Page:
Father (Vader)

Reviewer's rating

Peeping Tom is really one of the most exciting companies in Europe. And it is thanks to the Barbican and to London International Mime Festival that we get to have them back in London after last year’s Mother. If only we could see more of their work more often.

Last year’s Mother – again presented as part of LIMF – had blown my mind, so returning this year to see the second show of their family trilogy, I had high expectation. They certainly did not fail to meet these expectations. The choreography is phenomenal, the dancers incredibly skilled and able to impress you even with the tiniest of gestures. And yet, what is outstanding about Peeping Tom is how masterfully they blend surrealism with realism. With their unique dream-like style they create a show which is dance, theatre, mime and so much more than that.

After their exploration of the mother figure, this piece creates a vivid portrait of ageing through the father-figure. The piece explores isolation, dignity, and the pain that comes when one stops being self-reliant. Set in a care home, the company employs dance, live music and singing to create a whirlwind of enigmatic images and sequences. At the centre of it lies the relationship between a father and a son, but this relationship keeps looping at the course of the piece: with the son gradually becoming an aged father himself as time passes. Indeed, one of the most striking symbols of the piece is the circularity of life and the endless looping of situations.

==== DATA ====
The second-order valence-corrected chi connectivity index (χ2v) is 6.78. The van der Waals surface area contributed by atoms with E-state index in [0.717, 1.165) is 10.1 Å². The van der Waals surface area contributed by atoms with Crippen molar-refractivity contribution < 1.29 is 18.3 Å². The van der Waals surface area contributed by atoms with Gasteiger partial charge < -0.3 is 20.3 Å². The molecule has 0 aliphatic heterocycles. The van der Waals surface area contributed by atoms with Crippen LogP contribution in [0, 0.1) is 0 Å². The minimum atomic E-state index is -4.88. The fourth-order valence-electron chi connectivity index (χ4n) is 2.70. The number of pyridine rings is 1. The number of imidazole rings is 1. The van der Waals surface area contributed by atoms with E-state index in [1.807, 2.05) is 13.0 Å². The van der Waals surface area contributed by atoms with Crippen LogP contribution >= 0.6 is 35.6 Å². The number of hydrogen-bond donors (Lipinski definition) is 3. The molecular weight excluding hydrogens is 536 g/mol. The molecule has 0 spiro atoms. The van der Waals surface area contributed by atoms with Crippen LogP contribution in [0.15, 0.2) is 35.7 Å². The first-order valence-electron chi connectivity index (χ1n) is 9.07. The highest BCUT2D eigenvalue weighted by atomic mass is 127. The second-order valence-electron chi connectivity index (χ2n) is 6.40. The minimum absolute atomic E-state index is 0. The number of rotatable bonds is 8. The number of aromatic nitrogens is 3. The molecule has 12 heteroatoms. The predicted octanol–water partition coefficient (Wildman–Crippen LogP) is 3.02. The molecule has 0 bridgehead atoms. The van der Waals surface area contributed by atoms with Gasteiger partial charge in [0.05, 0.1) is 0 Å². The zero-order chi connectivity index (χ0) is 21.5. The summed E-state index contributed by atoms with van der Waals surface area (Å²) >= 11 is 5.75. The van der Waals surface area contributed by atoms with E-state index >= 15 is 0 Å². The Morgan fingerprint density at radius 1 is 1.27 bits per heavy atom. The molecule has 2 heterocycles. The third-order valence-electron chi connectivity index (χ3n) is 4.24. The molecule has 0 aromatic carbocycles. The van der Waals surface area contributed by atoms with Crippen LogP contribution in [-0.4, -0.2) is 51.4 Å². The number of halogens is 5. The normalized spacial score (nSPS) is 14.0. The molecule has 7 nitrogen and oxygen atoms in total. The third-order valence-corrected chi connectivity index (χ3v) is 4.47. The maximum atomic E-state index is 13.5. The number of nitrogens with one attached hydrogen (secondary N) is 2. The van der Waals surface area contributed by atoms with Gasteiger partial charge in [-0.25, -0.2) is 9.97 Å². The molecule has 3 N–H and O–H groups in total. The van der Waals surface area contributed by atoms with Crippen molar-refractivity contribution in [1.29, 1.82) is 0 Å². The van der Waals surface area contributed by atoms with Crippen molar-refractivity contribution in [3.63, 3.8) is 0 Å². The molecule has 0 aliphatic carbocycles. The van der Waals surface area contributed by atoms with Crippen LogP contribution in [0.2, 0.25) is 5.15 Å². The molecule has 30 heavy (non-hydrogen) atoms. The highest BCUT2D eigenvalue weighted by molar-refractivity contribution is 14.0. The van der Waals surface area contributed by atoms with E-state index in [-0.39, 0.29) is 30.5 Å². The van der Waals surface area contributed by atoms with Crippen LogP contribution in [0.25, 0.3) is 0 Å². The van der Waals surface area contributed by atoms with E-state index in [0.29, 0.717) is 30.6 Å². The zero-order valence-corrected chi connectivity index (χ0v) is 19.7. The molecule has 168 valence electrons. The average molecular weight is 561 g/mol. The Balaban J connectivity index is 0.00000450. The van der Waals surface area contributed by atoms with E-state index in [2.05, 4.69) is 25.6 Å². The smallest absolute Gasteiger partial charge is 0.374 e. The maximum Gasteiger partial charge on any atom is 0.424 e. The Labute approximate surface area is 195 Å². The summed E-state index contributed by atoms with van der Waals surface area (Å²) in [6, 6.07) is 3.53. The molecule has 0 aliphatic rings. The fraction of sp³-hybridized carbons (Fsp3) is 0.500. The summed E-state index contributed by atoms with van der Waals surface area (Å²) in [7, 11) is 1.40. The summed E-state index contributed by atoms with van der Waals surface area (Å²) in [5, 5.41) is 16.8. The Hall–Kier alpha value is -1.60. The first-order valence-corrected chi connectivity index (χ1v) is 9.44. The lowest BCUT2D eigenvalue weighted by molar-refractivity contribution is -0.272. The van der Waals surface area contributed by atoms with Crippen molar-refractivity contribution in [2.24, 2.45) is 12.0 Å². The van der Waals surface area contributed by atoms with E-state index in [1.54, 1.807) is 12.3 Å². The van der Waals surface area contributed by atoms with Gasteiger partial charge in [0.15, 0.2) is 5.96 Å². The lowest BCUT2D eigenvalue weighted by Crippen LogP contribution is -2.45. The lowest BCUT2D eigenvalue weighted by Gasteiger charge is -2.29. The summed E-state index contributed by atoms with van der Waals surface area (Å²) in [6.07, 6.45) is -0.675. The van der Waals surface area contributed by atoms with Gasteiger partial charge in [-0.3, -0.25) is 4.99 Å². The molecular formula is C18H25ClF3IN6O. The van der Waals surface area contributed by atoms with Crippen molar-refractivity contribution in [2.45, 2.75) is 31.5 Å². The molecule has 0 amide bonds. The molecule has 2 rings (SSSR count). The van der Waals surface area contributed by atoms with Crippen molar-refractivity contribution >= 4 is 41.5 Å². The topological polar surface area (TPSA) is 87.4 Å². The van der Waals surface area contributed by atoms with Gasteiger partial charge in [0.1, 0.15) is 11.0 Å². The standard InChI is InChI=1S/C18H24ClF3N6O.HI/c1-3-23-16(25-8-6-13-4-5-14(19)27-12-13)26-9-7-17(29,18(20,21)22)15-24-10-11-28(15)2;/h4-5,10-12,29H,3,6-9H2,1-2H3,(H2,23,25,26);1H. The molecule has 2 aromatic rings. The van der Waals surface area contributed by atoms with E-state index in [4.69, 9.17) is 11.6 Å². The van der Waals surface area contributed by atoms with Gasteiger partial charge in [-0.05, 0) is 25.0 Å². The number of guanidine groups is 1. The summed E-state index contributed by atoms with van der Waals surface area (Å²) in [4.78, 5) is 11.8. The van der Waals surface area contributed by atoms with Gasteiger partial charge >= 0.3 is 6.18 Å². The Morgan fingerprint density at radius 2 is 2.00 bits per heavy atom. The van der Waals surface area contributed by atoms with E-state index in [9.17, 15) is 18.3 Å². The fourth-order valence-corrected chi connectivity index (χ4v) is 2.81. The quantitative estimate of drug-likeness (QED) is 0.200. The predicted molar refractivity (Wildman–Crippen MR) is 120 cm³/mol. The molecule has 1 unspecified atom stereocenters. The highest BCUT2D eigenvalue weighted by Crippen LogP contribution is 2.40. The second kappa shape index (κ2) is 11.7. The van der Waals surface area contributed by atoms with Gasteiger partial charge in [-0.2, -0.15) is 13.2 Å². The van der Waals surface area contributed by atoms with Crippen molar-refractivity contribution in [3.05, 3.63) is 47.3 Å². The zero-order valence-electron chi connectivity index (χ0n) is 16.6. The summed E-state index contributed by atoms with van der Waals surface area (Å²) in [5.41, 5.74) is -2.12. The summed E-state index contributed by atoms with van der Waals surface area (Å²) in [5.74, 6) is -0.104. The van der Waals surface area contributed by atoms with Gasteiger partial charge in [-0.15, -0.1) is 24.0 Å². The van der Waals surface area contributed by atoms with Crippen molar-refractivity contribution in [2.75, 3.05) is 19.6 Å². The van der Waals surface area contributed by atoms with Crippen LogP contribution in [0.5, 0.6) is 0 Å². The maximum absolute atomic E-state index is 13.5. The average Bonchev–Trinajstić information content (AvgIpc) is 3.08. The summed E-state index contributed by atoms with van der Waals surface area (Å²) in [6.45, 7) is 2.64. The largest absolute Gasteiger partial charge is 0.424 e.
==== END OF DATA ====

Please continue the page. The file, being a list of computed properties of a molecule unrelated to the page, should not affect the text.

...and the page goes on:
Set in an old people’s house, we follow an aged father becoming an infant and witness all the other residents of the care home being unable to cater for themselves. The main father of the story is totally reliant on his son – who only visits every Monday – in order to get dressed, to be taken for a walk, and to be told what to do.

The staff of the care home gradually become more and more identical and faceless. They keep sweeping manically the floor without ever really caring about the old folk. The sense of time running out is constant in the piece; the son complains to his father how they only have thirty minutes available to go for a walk and how they should rush. It is a shocking reminder of forgetting to give your loved ones, especially as they grow old, the time they need and deserve.

The figure of the father keeps shifting and turning. There is never only one father. The father symbol is at times god-like and at times disconnected and disillusioned. It is a fading symbol which reminds us of the transience of life.

The dream-like quality of the whole piece is perfect in managing to capture how the old person’s perception of the world, of people, and of time itself changes. Time often appears to slow down, the world appears to twist and turn and to distort. Music becomes noise, speech becomes non-sensical, and gestures become incomprehensible. Is it memory, reality or hallucination? The balance keeps tipping and the world keeps shifting. It is funny, absurd and yet deeply melancholic and enigmatic.

A truly stunning piece of visual theatre, which mesmerises the audience and